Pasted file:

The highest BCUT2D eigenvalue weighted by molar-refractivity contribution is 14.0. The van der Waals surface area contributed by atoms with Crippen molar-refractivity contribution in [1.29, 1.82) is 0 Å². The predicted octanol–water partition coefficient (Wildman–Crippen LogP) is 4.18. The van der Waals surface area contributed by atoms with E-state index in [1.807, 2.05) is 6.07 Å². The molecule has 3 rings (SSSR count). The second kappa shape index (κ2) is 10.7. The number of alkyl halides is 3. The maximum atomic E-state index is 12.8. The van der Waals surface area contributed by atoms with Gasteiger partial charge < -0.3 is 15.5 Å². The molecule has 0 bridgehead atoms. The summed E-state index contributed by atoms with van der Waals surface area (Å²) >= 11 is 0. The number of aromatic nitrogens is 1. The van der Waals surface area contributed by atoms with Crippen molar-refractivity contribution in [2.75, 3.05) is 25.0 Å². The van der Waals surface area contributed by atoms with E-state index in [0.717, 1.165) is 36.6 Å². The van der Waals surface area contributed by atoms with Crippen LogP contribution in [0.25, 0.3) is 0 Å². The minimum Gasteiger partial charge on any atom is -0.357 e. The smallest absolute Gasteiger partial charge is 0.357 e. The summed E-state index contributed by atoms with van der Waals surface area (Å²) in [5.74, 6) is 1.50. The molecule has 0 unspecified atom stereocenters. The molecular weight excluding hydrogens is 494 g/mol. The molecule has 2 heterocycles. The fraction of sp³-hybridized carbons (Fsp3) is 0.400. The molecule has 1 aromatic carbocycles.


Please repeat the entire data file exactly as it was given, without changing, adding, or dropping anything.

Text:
The highest BCUT2D eigenvalue weighted by molar-refractivity contribution is 14.0. The van der Waals surface area contributed by atoms with Crippen molar-refractivity contribution in [1.29, 1.82) is 0 Å². The predicted octanol–water partition coefficient (Wildman–Crippen LogP) is 4.18. The van der Waals surface area contributed by atoms with E-state index in [1.807, 2.05) is 6.07 Å². The molecule has 3 rings (SSSR count). The second kappa shape index (κ2) is 10.7. The number of alkyl halides is 3. The maximum atomic E-state index is 12.8. The van der Waals surface area contributed by atoms with Gasteiger partial charge < -0.3 is 15.5 Å². The molecule has 0 bridgehead atoms. The summed E-state index contributed by atoms with van der Waals surface area (Å²) >= 11 is 0. The number of aromatic nitrogens is 1. The van der Waals surface area contributed by atoms with Crippen molar-refractivity contribution in [2.75, 3.05) is 25.0 Å². The van der Waals surface area contributed by atoms with E-state index in [0.717, 1.165) is 36.6 Å². The van der Waals surface area contributed by atoms with Crippen LogP contribution in [0.25, 0.3) is 0 Å². The minimum Gasteiger partial charge on any atom is -0.357 e. The smallest absolute Gasteiger partial charge is 0.357 e. The summed E-state index contributed by atoms with van der Waals surface area (Å²) in [5.74, 6) is 1.50. The molecule has 0 unspecified atom stereocenters. The molecular weight excluding hydrogens is 494 g/mol. The molecule has 2 heterocycles. The fraction of sp³-hybridized carbons (Fsp3) is 0.400. The molecule has 1 aromatic carbocycles.